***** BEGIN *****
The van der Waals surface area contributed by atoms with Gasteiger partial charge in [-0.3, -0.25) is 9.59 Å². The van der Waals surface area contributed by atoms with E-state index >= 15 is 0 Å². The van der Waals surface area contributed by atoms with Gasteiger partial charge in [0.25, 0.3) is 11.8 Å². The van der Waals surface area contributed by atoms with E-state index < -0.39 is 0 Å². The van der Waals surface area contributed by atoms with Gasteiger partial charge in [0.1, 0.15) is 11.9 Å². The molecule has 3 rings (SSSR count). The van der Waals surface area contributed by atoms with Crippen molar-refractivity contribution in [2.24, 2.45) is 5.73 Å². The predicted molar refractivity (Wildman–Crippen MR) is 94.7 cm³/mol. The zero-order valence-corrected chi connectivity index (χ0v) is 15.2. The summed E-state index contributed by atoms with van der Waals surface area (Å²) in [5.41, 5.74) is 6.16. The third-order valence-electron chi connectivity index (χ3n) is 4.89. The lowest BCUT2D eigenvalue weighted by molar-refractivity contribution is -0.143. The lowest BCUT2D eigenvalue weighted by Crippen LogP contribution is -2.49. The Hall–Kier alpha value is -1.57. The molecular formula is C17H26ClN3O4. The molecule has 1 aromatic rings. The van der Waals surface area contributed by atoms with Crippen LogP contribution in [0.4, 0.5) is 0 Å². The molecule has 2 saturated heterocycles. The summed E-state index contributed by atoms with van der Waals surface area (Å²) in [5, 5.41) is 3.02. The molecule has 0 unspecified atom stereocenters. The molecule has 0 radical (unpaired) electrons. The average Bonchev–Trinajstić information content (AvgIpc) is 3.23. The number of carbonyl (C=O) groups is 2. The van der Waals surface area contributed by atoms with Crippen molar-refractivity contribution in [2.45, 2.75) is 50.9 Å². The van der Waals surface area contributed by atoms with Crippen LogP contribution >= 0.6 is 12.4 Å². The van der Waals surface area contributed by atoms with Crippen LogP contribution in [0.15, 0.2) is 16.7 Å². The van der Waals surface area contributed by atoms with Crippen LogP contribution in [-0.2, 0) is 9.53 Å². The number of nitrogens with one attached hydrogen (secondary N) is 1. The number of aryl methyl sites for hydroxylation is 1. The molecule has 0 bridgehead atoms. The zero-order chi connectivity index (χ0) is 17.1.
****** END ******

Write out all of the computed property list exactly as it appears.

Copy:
The van der Waals surface area contributed by atoms with Gasteiger partial charge in [-0.3, -0.25) is 9.59 Å². The van der Waals surface area contributed by atoms with E-state index >= 15 is 0 Å². The van der Waals surface area contributed by atoms with Gasteiger partial charge in [0.25, 0.3) is 11.8 Å². The van der Waals surface area contributed by atoms with E-state index < -0.39 is 0 Å². The van der Waals surface area contributed by atoms with Gasteiger partial charge in [0.1, 0.15) is 11.9 Å². The molecule has 3 rings (SSSR count). The van der Waals surface area contributed by atoms with Crippen molar-refractivity contribution in [2.24, 2.45) is 5.73 Å². The predicted molar refractivity (Wildman–Crippen MR) is 94.7 cm³/mol. The zero-order valence-corrected chi connectivity index (χ0v) is 15.2. The summed E-state index contributed by atoms with van der Waals surface area (Å²) in [5.41, 5.74) is 6.16. The third-order valence-electron chi connectivity index (χ3n) is 4.89. The lowest BCUT2D eigenvalue weighted by molar-refractivity contribution is -0.143. The lowest BCUT2D eigenvalue weighted by Crippen LogP contribution is -2.49. The Hall–Kier alpha value is -1.57. The molecular formula is C17H26ClN3O4. The molecule has 1 aromatic rings. The van der Waals surface area contributed by atoms with Crippen LogP contribution in [0.4, 0.5) is 0 Å². The molecule has 2 saturated heterocycles. The summed E-state index contributed by atoms with van der Waals surface area (Å²) in [5, 5.41) is 3.02. The molecule has 0 unspecified atom stereocenters. The molecule has 0 radical (unpaired) electrons. The average Bonchev–Trinajstić information content (AvgIpc) is 3.23. The number of carbonyl (C=O) groups is 2. The van der Waals surface area contributed by atoms with Crippen molar-refractivity contribution in [2.45, 2.75) is 50.9 Å². The van der Waals surface area contributed by atoms with Crippen LogP contribution >= 0.6 is 12.4 Å². The van der Waals surface area contributed by atoms with Crippen LogP contribution in [0.15, 0.2) is 16.7 Å². The van der Waals surface area contributed by atoms with Crippen LogP contribution in [-0.2, 0) is 9.53 Å². The number of nitrogens with one attached hydrogen (secondary N) is 1. The number of aryl methyl sites for hydroxylation is 1. The molecule has 0 bridgehead atoms. The zero-order chi connectivity index (χ0) is 17.1.